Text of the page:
By the latest statistics, about 17% of children and adolescents in the U.S. are obese and of these almost 6% are extremely obese. To what extent should parents be held accountable?

When Porn Consumption Goes Up, Sex Crimes Go Down

By Michael Aaron, Ph.D. on September 13, 2016 in Standard Deviations
Contrary to media hysteria, research shows that when porn consumption goes up, sex crimes go down.

The Lobby Against Medical Marijuana

By Allen J Frances M.D. on September 13, 2016 in Saving Normal
Protecting profit against patient welfare

The Macabre Appeal of Serial Killers

By Scott A. Bonn Ph.D. on September 12, 2016 in Wicked Deeds
Serial killers are transformed into culture celebrities through the efforts of law enforcement authorities, the media and the public’s appetite for the macabre.

On Being a Weird American on 9/11

By Gleb Tsipursky Ph.D. on September 11, 2016 in Intentional Insights
Do you ever struggle with your identity as an American? A simple reframing can really help!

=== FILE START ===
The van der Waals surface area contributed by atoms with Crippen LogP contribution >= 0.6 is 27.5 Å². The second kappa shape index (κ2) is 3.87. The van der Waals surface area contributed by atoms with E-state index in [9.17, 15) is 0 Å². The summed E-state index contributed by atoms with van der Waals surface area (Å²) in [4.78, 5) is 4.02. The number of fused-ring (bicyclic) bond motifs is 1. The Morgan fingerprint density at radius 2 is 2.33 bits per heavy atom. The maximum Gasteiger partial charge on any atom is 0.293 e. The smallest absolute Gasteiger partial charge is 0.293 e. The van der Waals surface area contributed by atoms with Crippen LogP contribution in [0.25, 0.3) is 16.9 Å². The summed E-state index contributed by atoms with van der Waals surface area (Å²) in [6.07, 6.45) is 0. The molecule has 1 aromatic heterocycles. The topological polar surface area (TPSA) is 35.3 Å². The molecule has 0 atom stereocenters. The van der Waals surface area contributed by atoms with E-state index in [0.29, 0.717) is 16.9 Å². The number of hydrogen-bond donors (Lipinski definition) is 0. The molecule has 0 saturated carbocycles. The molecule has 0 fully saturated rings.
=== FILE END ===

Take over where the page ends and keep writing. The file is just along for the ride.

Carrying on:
Watching Myself Die

By Cortney S. Warren Ph.D. on September 09, 2016 in Naked Truth
My mother, Dr. Karen J. Warren, was recently diagnosed with a terminal illness. This blog explores why legal end-of-life options are essential to dying with autonomy and dignity.

Why Louisiana Defendants Say, "Geaux Tigers!"

Two economists suggest a surprising source of racial bias in juvenile sentencing.
Sony

What Keeps Us Glued to the Screen?

By Katherine Ramsland Ph.D. on September 08, 2016 in Shadow Boxing
New TV series, Notorious, should inspire conversations about the entanglements of news, crime, and viewers.
K.Ramsland

Serendipity and the Serial Killer

By Katherine Ramsland Ph.D. on September 06, 2016 in Shadow Boxing
A series of coincidences made possible a unique approach to a serial killer's narrative.

Do Racial Stereotypes Have Nothing to Do with Race? Part II

Some readers objected to my coverage of research suggesting race stereotypes are often ecology stereotypes. Steve Neuberg, an author of that research, responds thoughtfully.

Madness and Guns

By Lawrence D. Blum M.D. on September 04, 2016 in Beyond Freud